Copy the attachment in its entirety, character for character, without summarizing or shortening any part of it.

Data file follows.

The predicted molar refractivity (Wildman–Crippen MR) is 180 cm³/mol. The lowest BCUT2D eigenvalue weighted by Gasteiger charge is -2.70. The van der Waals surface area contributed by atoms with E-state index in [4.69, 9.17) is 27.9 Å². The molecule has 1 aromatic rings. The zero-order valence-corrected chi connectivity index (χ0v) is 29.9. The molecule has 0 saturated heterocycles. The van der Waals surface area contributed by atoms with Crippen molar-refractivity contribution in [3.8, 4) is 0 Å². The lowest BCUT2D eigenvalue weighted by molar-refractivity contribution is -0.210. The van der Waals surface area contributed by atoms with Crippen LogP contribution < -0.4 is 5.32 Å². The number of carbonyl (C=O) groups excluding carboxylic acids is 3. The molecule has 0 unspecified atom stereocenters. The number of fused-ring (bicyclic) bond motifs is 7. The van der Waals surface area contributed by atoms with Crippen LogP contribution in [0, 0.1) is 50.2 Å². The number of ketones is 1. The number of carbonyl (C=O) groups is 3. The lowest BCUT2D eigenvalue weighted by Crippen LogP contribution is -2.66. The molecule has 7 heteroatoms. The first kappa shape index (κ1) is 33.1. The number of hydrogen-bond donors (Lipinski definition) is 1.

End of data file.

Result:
The predicted molar refractivity (Wildman–Crippen MR) is 180 cm³/mol. The lowest BCUT2D eigenvalue weighted by Gasteiger charge is -2.70. The van der Waals surface area contributed by atoms with E-state index in [4.69, 9.17) is 27.9 Å². The molecule has 1 aromatic rings. The zero-order valence-corrected chi connectivity index (χ0v) is 29.9. The molecule has 0 saturated heterocycles. The van der Waals surface area contributed by atoms with Crippen molar-refractivity contribution in [3.8, 4) is 0 Å². The lowest BCUT2D eigenvalue weighted by molar-refractivity contribution is -0.210. The van der Waals surface area contributed by atoms with Crippen LogP contribution < -0.4 is 5.32 Å². The number of carbonyl (C=O) groups excluding carboxylic acids is 3. The molecule has 0 unspecified atom stereocenters. The number of fused-ring (bicyclic) bond motifs is 7. The van der Waals surface area contributed by atoms with Crippen LogP contribution in [0, 0.1) is 50.2 Å². The number of ketones is 1. The number of carbonyl (C=O) groups is 3. The lowest BCUT2D eigenvalue weighted by Crippen LogP contribution is -2.66. The molecule has 7 heteroatoms. The first kappa shape index (κ1) is 33.1. The number of hydrogen-bond donors (Lipinski definition) is 1.